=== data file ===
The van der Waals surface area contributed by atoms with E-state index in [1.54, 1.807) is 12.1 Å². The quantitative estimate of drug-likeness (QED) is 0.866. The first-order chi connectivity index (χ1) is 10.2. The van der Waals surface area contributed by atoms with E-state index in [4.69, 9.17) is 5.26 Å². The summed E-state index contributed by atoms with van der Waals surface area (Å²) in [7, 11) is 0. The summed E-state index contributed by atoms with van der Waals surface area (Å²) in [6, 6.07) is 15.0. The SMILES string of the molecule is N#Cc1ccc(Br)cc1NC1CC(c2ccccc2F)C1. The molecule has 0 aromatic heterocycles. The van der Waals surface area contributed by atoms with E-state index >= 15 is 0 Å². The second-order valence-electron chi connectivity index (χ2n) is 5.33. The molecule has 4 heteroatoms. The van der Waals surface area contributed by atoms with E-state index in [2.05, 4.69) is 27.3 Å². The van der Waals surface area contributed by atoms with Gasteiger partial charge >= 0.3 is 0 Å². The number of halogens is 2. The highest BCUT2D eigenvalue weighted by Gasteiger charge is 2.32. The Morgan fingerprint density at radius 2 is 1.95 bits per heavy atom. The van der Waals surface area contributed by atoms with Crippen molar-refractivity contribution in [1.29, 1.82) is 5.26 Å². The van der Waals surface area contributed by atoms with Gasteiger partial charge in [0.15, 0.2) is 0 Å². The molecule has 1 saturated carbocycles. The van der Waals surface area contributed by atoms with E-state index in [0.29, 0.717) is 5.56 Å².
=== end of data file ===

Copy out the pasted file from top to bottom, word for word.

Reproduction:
The van der Waals surface area contributed by atoms with E-state index in [1.54, 1.807) is 12.1 Å². The quantitative estimate of drug-likeness (QED) is 0.866. The first-order chi connectivity index (χ1) is 10.2. The van der Waals surface area contributed by atoms with E-state index in [4.69, 9.17) is 5.26 Å². The summed E-state index contributed by atoms with van der Waals surface area (Å²) in [7, 11) is 0. The summed E-state index contributed by atoms with van der Waals surface area (Å²) in [6, 6.07) is 15.0. The SMILES string of the molecule is N#Cc1ccc(Br)cc1NC1CC(c2ccccc2F)C1. The molecule has 0 aromatic heterocycles. The van der Waals surface area contributed by atoms with E-state index >= 15 is 0 Å². The second-order valence-electron chi connectivity index (χ2n) is 5.33. The molecule has 4 heteroatoms. The van der Waals surface area contributed by atoms with E-state index in [2.05, 4.69) is 27.3 Å². The van der Waals surface area contributed by atoms with Gasteiger partial charge >= 0.3 is 0 Å². The number of halogens is 2. The highest BCUT2D eigenvalue weighted by Gasteiger charge is 2.32. The Morgan fingerprint density at radius 2 is 1.95 bits per heavy atom. The van der Waals surface area contributed by atoms with Crippen molar-refractivity contribution in [1.29, 1.82) is 5.26 Å². The van der Waals surface area contributed by atoms with Gasteiger partial charge in [0.15, 0.2) is 0 Å². The molecule has 1 saturated carbocycles. The van der Waals surface area contributed by atoms with E-state index in [0.29, 0.717) is 5.56 Å².